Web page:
What are Your Rights?
For the sake of breast milk supply and the health and integrity of the mother and her breast tissue, pumping sessions should frequently occur, mimicking the natural feeding patterns of a breastfed baby.
“Federal law requires employers to provide reasonable break time for an employee to express breast milk for her nursing child for one year after the child's birth each time such employee has need to express the milk. See Section 7 of the Fair Labor Standards Act (FLSA).”
The biggest thing to plan for is having a conversation with the employer, where applicable, to discuss the timing of pumping breaks and intervals to incorporate pumping into the schedule and where a clean, quiet place would be to pump. Develop a pumping plan with your employer that applies to the place of employment, prioritizes sanitation, and positively reinforces why it's good to take care of nursing moms in the workplace. Compromising should only be in the context of achieving your career goals, not your health and lactation needs.
Break Time for Nursing Mothers: Its a Health Care Requirement
When returning to work, pumping should occur every 3-4 hours. Waiting too long increases the chances of lessened supply over time and the risk of clogs and complications with that, such as infection. While on maternity leave, discuss time and a clean place to pump with your employer. In addition, discussing ways to stay on the clock while pumping and breaking up break times may help.
“Rigid break times can be redesigned in to smaller sections. Floaters and management can also step in when needed. “Reasonable time” is required by law to pump.”
Break up break times into 15 to 20-minute intervals every 2-3 hours. Hands-free pumping may also be a great tool to implement, using a bra that supports that or making your own by cutting out holes in a sports bra just big enough for the smaller end of the funnel on the flange to fit through. This hack allows pumping as often as needed while keeping your hands free to get your work done or enjoy your morning coffee.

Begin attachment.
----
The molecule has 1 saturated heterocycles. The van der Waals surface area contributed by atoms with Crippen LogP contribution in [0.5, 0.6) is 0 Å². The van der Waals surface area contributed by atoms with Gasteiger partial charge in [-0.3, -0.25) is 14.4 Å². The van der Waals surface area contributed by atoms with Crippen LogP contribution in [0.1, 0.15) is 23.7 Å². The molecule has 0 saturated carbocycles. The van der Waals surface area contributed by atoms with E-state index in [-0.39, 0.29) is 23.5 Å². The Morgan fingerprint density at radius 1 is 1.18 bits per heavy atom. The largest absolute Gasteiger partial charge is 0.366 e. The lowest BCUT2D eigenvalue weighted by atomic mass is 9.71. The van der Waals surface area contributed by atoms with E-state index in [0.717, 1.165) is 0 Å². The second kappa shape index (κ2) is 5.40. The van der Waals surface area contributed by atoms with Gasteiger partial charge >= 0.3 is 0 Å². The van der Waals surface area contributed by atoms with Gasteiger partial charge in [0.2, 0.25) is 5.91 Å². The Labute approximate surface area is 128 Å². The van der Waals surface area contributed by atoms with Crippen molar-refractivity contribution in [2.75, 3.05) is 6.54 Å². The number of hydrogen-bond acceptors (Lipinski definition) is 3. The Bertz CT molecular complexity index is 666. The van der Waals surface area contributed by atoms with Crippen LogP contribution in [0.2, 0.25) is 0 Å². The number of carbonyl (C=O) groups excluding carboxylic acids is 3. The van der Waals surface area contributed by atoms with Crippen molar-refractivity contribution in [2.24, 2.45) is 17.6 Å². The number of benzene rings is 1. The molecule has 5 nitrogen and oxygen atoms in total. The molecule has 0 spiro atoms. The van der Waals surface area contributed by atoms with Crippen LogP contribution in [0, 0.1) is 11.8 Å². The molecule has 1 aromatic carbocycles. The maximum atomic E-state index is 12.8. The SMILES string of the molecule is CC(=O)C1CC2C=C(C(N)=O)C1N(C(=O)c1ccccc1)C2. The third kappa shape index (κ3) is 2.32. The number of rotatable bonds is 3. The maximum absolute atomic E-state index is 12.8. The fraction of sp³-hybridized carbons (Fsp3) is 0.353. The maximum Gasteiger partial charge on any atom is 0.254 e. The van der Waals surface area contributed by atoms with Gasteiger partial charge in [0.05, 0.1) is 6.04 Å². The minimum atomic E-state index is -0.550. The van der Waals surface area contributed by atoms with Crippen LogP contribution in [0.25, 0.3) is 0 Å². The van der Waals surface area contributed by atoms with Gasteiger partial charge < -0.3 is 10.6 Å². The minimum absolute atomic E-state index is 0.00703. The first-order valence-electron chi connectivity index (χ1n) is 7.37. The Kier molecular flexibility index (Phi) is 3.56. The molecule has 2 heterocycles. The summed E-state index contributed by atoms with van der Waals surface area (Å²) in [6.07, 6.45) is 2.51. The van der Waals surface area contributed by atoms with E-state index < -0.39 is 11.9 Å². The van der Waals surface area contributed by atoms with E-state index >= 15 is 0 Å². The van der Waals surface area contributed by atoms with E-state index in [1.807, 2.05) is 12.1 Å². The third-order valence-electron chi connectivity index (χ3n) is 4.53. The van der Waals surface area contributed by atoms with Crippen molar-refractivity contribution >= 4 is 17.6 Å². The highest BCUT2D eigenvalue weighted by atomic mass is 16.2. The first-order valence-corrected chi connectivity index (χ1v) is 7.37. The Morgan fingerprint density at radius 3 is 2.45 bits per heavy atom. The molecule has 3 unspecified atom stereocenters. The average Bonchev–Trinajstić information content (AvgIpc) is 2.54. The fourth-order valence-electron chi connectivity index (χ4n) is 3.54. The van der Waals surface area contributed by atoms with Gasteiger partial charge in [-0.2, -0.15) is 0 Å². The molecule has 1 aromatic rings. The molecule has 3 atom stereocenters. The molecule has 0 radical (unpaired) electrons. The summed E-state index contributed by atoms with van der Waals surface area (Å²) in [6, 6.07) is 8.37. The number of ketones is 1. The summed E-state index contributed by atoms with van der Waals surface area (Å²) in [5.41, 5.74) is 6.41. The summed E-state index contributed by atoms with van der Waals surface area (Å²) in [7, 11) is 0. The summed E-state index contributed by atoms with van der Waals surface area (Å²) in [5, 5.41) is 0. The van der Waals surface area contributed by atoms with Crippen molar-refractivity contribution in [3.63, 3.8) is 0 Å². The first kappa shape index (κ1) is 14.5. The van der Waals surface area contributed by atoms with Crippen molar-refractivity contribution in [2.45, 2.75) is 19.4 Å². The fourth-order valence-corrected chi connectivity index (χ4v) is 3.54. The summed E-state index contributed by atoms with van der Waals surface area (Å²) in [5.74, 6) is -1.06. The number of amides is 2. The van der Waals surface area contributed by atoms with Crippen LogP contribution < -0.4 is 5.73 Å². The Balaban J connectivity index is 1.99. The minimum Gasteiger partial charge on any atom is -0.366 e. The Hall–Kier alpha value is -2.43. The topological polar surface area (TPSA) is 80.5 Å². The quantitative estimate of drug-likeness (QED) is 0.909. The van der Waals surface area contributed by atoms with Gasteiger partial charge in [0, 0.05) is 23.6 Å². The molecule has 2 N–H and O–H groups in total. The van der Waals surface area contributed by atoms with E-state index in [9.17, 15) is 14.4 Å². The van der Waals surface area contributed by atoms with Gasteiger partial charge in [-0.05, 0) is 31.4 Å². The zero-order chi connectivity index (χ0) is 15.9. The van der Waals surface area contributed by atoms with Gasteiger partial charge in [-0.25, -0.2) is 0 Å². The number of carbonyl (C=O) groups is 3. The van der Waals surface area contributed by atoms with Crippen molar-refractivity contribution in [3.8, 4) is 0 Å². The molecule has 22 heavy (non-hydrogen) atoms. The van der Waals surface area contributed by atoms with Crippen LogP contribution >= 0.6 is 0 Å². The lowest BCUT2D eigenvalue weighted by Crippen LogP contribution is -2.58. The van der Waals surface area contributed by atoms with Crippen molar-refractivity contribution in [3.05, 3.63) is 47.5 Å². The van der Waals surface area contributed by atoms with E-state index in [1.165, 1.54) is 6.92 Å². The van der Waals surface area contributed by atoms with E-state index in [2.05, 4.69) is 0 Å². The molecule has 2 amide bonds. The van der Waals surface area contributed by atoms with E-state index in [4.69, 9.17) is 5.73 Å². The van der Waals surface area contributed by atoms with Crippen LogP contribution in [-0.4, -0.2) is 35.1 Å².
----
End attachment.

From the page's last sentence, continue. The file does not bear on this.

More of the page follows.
Pumping is also a good time to snack and hydrate, as lactating uses up a lot of calories, which is energy. You will feel tremendously better when your energy levels are fueled for your day. Opt for nutrient-dense options like granola bars, fresh blueberries, mixed nuts, etc.
Not the Bathroom
Bathrooms are a place to eliminate waste from the body and wash hands afterward to prevent the spread of germs and diseases. Breastmilk is food and should be handled in the same way other food is handled. Bathrooms are not sanitary places to prepare and handle food of any kind. And if anyone needs reminding, breastmilk is food. (Tell whoever needs that reminder the federal law and your friendly neighbor lactation consultant said so.)
In the past, mothers were forced to use bathrooms to pump because there was no other private space available when it was time for a mother to express milk. “Private” means that other people cannot see an employee while she is pumping breastmilk. Pumping is not something that all moms can do discreetly under a cover, in the way a baby can be breastfed discreetly in public. Breastfeeding mothers need space that is not a bathroom to express milk in a clean and private environment.
Ideas to ensure private pumping spaces: Lockable doors, screens, curtains, “Do not disturb” signs